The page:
Internet Effects and Hand-Wringing

Contributors to this collection of previously presented conference papers discuss how the Internet and attendant hardware and software accentuate limitations endemic to polling. For example, increasing cell phone usage augments already low and declining response rates and virtually eliminates the possibility of representative samples. In addition, the authors are concerned about the greater use of Internet polling because this form of asking also produces samples, and thus, information, of extremely low, or unknown, quality. Misinformation is an acknowledged product of Internet polling.

And there’s much hand-wringing about the meaning of “public opinion”, as well as uncertainty about the effects of the Internet on it, however defined.

Although Goidel, et al. can be credited with calling attention to some effects of the Internet on political polling, a more complete analysis of the defects of polling, as well as of all other forms of asking (face-to-face interview, CASI, focus group, etc.) can be found in The Problem with Survey Research.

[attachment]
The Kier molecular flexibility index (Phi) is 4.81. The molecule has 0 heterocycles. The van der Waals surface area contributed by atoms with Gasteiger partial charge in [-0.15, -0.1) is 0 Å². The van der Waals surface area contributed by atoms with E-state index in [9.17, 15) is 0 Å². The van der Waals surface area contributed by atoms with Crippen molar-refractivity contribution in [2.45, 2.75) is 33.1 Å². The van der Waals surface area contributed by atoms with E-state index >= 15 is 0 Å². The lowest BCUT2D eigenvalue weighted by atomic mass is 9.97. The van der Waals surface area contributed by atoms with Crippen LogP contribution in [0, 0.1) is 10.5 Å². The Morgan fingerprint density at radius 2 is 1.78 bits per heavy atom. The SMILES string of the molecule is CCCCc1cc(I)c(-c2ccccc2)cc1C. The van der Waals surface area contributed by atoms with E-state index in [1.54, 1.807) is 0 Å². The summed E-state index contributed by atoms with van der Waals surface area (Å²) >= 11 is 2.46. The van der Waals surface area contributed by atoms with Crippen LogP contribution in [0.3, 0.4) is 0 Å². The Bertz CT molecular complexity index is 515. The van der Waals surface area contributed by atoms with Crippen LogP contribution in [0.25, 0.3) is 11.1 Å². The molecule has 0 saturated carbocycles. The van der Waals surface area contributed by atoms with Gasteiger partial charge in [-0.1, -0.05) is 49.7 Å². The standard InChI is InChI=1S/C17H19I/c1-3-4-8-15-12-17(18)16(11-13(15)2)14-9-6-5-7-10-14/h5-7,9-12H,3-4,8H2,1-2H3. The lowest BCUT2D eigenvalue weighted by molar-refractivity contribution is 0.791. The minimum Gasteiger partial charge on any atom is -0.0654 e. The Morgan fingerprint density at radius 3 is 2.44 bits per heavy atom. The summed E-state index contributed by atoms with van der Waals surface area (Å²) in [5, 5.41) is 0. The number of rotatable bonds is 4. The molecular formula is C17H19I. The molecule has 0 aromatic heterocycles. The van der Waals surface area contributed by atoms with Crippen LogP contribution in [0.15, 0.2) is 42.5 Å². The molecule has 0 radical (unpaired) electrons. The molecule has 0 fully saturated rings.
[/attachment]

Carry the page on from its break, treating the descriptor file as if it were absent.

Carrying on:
About georgebeam

George Beam is an educator and author. The perspectives that inform his interpretations of the topics of this blog–-as well as his other writings and university courses -–are system analysis, behaviorism, and Internet effects. Specific interests include quality management, methodology, and politics. He is Associate Professor Emeritus, Department of Public Administration; Affiliated Faculty, Department of Political Science; and, previously, Head, Department of Public Administration, University of Illinois at Chicago
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